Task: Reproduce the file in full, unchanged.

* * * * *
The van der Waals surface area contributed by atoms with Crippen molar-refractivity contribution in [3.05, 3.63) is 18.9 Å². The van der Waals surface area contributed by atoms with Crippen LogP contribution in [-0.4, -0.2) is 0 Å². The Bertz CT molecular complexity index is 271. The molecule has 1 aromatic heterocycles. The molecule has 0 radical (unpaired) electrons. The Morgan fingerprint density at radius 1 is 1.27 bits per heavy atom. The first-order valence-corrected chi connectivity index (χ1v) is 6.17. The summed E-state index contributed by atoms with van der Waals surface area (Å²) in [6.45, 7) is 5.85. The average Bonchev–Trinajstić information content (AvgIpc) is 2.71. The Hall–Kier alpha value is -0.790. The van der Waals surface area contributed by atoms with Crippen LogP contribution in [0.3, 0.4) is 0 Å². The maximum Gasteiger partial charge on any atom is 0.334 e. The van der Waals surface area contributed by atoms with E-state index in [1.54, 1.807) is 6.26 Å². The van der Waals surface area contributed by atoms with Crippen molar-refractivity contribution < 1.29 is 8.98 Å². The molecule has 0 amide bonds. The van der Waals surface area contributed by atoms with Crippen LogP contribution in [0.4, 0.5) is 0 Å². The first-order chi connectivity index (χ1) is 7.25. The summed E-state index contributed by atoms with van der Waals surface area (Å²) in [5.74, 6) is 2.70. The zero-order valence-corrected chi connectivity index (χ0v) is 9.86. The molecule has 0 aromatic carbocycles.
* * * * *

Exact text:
The van der Waals surface area contributed by atoms with Crippen molar-refractivity contribution in [3.05, 3.63) is 18.9 Å². The van der Waals surface area contributed by atoms with Crippen LogP contribution in [-0.4, -0.2) is 0 Å². The Bertz CT molecular complexity index is 271. The molecule has 1 aromatic heterocycles. The molecule has 0 radical (unpaired) electrons. The Morgan fingerprint density at radius 1 is 1.27 bits per heavy atom. The first-order valence-corrected chi connectivity index (χ1v) is 6.17. The summed E-state index contributed by atoms with van der Waals surface area (Å²) in [6.45, 7) is 5.85. The average Bonchev–Trinajstić information content (AvgIpc) is 2.71. The Hall–Kier alpha value is -0.790. The van der Waals surface area contributed by atoms with Crippen LogP contribution in [0.3, 0.4) is 0 Å². The maximum Gasteiger partial charge on any atom is 0.334 e. The van der Waals surface area contributed by atoms with E-state index in [1.54, 1.807) is 6.26 Å². The van der Waals surface area contributed by atoms with Crippen molar-refractivity contribution < 1.29 is 8.98 Å². The molecule has 0 amide bonds. The van der Waals surface area contributed by atoms with Crippen LogP contribution in [0.4, 0.5) is 0 Å². The first-order chi connectivity index (χ1) is 7.25. The summed E-state index contributed by atoms with van der Waals surface area (Å²) in [5.74, 6) is 2.70. The zero-order valence-corrected chi connectivity index (χ0v) is 9.86. The molecule has 0 aromatic carbocycles.